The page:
While e-bikes are more expensive than most standard bikes, their supporters say they make sense for commuters and could even replace a car for some people. They can also be useful for older riders who want to stay in shape but struggle on the local hills.
Mr Ritchey agreed that there are advantages to electric bikes, but couldn’t hide his general contempt for devices, especially when they’re being ridden by someone who doesn’t seem to need them.
“When I see a 17-year-old pass me on an electric bike – yes, it’s hard for me not to say something sarcastic,” he said.
Decide where to ride.
Whether you’ve moved to a new area or just haven’t explored your city, bikes are a great way to find a new favorite spot. Many cities have become more suitable for cycling, and it’s worth reading their recommended routes, often far from traffic or on paved paths.
There are also many cycling applications. I would say the best free program is the one from REI MTB project, which displays all of the best trails in your area, color-coded for difficulty, and lets you track your route as you go. Rails-to-Trails has a nice good national card for local cycle paths. For city streets, Ms Ortiz said Google Maps’ bike mode is actually not that great.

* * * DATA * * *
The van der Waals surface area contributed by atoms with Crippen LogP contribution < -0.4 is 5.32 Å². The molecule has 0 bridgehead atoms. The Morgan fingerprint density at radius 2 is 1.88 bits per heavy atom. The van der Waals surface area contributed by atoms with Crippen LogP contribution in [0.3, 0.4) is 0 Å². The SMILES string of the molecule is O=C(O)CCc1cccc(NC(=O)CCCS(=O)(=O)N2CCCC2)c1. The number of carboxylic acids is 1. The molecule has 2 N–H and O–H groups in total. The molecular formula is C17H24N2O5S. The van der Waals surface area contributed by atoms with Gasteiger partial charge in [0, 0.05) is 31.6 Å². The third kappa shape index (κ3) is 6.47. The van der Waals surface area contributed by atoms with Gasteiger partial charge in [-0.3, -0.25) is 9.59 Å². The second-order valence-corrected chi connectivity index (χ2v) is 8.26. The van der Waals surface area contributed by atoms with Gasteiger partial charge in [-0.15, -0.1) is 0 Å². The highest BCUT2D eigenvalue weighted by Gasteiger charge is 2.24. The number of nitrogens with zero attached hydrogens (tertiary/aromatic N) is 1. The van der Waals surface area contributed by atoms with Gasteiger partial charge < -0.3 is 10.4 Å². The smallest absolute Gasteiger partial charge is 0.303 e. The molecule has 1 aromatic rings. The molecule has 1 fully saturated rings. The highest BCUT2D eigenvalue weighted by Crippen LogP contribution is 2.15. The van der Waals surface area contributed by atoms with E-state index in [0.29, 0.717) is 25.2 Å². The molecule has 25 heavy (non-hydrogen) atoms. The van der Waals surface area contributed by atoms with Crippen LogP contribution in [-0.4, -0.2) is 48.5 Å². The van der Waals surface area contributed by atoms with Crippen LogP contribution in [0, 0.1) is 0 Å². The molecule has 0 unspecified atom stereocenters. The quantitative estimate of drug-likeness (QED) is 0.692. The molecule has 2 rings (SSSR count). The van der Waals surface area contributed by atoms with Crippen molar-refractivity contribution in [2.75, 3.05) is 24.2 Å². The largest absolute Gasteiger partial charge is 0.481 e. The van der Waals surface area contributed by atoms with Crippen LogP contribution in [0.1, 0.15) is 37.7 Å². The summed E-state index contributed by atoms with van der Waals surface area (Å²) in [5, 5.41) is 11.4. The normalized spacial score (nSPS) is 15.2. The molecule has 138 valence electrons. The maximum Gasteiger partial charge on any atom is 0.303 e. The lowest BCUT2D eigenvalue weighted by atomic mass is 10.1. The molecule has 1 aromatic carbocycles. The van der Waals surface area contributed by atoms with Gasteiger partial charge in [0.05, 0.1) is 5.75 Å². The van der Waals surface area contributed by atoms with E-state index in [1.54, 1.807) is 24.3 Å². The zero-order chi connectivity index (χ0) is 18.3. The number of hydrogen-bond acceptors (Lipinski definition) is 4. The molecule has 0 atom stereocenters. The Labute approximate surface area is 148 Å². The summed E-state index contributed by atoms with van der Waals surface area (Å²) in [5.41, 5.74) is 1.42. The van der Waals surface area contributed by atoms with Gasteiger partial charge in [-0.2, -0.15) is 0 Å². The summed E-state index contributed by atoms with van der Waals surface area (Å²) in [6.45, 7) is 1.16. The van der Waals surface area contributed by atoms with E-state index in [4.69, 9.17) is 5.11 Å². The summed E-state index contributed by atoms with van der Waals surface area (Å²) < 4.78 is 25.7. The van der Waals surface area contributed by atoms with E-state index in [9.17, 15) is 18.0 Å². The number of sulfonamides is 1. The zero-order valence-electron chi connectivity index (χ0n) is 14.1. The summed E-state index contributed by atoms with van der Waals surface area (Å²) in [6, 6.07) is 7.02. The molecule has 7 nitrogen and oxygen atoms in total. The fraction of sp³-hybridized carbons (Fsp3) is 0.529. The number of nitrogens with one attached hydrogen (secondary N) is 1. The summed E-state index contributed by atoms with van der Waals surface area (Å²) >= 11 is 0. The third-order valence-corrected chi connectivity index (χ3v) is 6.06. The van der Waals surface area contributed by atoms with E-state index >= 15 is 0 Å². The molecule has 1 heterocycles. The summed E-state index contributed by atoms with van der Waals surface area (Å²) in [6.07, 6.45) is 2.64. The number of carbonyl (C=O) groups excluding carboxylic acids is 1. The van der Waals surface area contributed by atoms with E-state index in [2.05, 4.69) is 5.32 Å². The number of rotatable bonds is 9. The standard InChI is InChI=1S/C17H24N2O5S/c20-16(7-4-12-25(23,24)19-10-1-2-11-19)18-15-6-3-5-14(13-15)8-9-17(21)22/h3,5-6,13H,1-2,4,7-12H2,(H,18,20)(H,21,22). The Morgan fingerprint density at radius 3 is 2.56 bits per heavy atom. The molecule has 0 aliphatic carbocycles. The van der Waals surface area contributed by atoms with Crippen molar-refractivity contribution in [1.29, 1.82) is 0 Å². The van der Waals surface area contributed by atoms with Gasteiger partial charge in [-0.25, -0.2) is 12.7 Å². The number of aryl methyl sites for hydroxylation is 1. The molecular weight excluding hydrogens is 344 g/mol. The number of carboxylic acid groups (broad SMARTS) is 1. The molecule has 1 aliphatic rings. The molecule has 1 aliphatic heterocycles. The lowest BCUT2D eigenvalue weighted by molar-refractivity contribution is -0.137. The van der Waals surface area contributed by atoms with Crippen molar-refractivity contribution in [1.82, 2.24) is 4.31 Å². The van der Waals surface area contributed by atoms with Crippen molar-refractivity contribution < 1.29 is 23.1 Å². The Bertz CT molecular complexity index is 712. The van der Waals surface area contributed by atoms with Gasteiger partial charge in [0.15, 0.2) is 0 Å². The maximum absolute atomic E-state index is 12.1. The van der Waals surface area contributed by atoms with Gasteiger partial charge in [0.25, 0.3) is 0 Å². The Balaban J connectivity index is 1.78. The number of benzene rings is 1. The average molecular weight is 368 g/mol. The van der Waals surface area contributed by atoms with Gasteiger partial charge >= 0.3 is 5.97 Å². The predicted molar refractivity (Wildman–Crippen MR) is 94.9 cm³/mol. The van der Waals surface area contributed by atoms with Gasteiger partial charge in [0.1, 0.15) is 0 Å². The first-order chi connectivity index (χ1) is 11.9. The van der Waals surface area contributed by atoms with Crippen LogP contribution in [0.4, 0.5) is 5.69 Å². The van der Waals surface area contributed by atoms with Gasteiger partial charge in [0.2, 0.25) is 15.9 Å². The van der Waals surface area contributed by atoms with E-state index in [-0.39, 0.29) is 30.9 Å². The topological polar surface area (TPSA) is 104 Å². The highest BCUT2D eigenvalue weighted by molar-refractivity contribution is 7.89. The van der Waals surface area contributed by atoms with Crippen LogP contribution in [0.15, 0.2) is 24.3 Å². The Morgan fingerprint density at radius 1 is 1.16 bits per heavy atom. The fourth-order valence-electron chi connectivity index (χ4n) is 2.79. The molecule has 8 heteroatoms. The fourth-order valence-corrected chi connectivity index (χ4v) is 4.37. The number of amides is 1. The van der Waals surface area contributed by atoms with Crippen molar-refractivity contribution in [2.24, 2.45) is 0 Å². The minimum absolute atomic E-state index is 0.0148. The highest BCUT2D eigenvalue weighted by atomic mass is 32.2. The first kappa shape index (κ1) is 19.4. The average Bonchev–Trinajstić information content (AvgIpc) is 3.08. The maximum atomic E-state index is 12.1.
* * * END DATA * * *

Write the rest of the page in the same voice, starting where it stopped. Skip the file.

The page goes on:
“And what I love about it is how many times the bike trip is faster than the train,” she said.
Ms Dewey said the biggest concern she hears from new or returning cyclists is safety. There’s no question that biking can be scary – cars move fast and rocks aren’t fun to land – but there are steps you can take to avoid injury. Buy a good helmet. Wear reflective clothing at night. Find people to cycle with.
Ms Ortiz said training can also help. One trick is to look over your shoulder as a car comes up behind you to establish a connection with the driver so they know you’re there. The same idea applies to pedestrians. Ms. Ortiz uses a doorbell to let people know that she is coming. If they don’t turn to watch, they may have headphones on, so slow down.
However, she and others have said cyclists themselves should never wear headphones. As much as I love jamming vintage Rushes or Guns N ‘Roses while flying the road, being a safe pilot means using all of your senses.
Mountain bikers face different dangers like rocks, roots and (often) pride. While YouTube is full of maniac videos bomb the hills, the discipline of mountain biking is actually going slowly. Good mountain bikers can maintain control even when they are practically at a standstill.
In the end, as with all adventures, the goal is to have fun and see your world differently. Whether you are a gutter rabbit, palm, Hasselhoff, gerbil or Fred, grab your mower, fixie, yonka or hardtail – and hit the road.
Erik Vance is an editor for the Well desk.